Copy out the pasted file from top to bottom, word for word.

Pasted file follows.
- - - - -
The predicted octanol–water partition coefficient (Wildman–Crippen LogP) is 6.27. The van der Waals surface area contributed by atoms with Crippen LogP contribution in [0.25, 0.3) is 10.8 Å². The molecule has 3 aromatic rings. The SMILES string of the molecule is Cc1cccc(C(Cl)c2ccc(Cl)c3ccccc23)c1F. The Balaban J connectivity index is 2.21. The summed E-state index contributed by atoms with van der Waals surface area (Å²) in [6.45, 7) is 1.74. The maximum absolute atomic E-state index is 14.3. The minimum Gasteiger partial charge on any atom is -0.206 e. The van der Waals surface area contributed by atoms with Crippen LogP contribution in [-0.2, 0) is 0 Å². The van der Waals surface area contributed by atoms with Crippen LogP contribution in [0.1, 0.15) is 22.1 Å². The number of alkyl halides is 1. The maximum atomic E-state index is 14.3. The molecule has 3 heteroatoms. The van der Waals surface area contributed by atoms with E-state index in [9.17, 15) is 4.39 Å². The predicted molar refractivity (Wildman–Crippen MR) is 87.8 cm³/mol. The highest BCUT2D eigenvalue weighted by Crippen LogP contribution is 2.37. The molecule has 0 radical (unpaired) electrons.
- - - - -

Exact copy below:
The predicted octanol–water partition coefficient (Wildman–Crippen LogP) is 6.27. The van der Waals surface area contributed by atoms with Crippen LogP contribution in [0.25, 0.3) is 10.8 Å². The molecule has 3 aromatic rings. The SMILES string of the molecule is Cc1cccc(C(Cl)c2ccc(Cl)c3ccccc23)c1F. The Balaban J connectivity index is 2.21. The summed E-state index contributed by atoms with van der Waals surface area (Å²) in [6.45, 7) is 1.74. The maximum absolute atomic E-state index is 14.3. The minimum Gasteiger partial charge on any atom is -0.206 e. The van der Waals surface area contributed by atoms with Crippen LogP contribution in [-0.2, 0) is 0 Å². The van der Waals surface area contributed by atoms with Crippen LogP contribution in [0.1, 0.15) is 22.1 Å². The number of alkyl halides is 1. The maximum atomic E-state index is 14.3. The molecule has 3 heteroatoms. The van der Waals surface area contributed by atoms with E-state index in [9.17, 15) is 4.39 Å². The predicted molar refractivity (Wildman–Crippen MR) is 87.8 cm³/mol. The highest BCUT2D eigenvalue weighted by Crippen LogP contribution is 2.37. The molecule has 0 radical (unpaired) electrons.